Autonomy is key to ensuring collaboration between employees from different business platforms.Younger generations and new entrants need involvement in decision making and want to share different techniques to achieve set goals. The omni-channel champion provides room for maneuver, adopting multiple roles – from boss, to coach to mediator and facilitator of freedom and autonomy. Doing so demands self-control, big-picture thinking, and trust.
Fortunately, the omni-channel champion is a strong mutual trust-builder and supports the growing need for individualization in employee loyalty- and motivation-building.
As recognition, self-direction and work-life balance become equally, if not more important, than pay and promotion, the the omni-channel champion is also an architect. S/he redesigns work processes and performance criteria to suit individual needs and preferences. This requires strengthening personal relationships - beyond the work environment.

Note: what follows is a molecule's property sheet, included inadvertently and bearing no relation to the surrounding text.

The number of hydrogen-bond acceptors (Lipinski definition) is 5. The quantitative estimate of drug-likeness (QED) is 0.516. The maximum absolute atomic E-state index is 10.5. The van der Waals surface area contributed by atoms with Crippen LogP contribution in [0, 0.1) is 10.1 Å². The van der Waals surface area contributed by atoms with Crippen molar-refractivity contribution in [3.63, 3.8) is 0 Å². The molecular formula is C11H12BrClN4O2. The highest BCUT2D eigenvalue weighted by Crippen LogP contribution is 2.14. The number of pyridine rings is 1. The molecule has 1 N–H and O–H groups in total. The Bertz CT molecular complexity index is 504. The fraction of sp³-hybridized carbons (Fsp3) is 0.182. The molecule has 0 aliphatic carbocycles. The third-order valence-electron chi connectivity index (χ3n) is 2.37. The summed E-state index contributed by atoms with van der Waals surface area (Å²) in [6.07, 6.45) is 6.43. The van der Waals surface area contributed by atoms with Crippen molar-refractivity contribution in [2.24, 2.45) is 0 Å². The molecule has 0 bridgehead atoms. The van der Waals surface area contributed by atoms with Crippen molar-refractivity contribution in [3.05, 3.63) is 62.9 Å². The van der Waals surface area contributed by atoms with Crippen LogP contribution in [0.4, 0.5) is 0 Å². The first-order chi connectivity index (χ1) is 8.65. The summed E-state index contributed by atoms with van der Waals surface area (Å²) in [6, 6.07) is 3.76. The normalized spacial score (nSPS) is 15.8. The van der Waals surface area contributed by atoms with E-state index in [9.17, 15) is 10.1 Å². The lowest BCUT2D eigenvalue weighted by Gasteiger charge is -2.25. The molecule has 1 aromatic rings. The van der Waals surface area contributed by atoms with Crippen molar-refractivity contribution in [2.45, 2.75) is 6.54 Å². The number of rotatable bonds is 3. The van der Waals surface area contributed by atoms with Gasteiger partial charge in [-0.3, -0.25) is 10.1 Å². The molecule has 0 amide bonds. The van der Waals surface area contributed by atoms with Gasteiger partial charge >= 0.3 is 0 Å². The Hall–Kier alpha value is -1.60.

4. Cultivating Diversity and Adaptability
The omni-channel environment not only brings out diverse business platforms, but diverse employees, ways of doing business and cultures. The omni-channel champion adapts and nourishes diversity, due to a sincere appreciation of its value.
Ambiguity tolerance is a further quality. He or she relishes experimentation, and is energized by the multiple variables it raises.
5. Conceptual awareness and Intellectual curiosity
The omni-channel champion is a superlative strategic thinker – demonstrating high contextual and conceptual awareness. Doing things differently and being open to change and new methods/tasks, whilst preserving the best practice of often-established organizations demands nothing less than cognitive virtuosity.